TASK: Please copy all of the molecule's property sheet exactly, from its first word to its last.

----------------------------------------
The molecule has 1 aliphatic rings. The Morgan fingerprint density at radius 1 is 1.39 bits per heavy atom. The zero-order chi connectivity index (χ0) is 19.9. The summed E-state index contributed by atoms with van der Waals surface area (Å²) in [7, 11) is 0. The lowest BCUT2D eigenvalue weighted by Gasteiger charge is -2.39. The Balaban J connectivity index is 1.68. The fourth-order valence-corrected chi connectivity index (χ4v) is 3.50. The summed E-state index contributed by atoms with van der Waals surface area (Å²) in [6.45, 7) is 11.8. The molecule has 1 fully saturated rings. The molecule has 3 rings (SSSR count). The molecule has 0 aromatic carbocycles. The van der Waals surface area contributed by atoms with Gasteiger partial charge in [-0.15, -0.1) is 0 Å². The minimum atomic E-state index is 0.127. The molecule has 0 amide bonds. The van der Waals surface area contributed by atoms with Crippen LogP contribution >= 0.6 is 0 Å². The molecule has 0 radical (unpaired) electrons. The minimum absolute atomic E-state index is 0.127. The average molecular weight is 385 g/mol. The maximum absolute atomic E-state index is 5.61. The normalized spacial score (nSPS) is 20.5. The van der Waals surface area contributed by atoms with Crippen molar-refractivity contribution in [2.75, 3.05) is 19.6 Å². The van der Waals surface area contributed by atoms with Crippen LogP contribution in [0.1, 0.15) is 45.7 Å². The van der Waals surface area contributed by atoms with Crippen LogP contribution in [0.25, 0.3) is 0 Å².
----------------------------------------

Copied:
The molecule has 1 aliphatic rings. The Morgan fingerprint density at radius 1 is 1.39 bits per heavy atom. The zero-order chi connectivity index (χ0) is 19.9. The summed E-state index contributed by atoms with van der Waals surface area (Å²) in [7, 11) is 0. The lowest BCUT2D eigenvalue weighted by Gasteiger charge is -2.39. The Balaban J connectivity index is 1.68. The fourth-order valence-corrected chi connectivity index (χ4v) is 3.50. The summed E-state index contributed by atoms with van der Waals surface area (Å²) in [6.45, 7) is 11.8. The molecule has 1 fully saturated rings. The molecule has 3 rings (SSSR count). The molecule has 0 aromatic carbocycles. The van der Waals surface area contributed by atoms with Gasteiger partial charge in [-0.15, -0.1) is 0 Å². The minimum atomic E-state index is 0.127. The molecule has 0 amide bonds. The van der Waals surface area contributed by atoms with Crippen LogP contribution >= 0.6 is 0 Å². The molecule has 0 radical (unpaired) electrons. The minimum absolute atomic E-state index is 0.127. The average molecular weight is 385 g/mol. The maximum absolute atomic E-state index is 5.61. The normalized spacial score (nSPS) is 20.5. The van der Waals surface area contributed by atoms with Crippen molar-refractivity contribution in [2.75, 3.05) is 19.6 Å². The van der Waals surface area contributed by atoms with Crippen LogP contribution in [0.1, 0.15) is 45.7 Å². The van der Waals surface area contributed by atoms with Crippen LogP contribution in [0.25, 0.3) is 0 Å².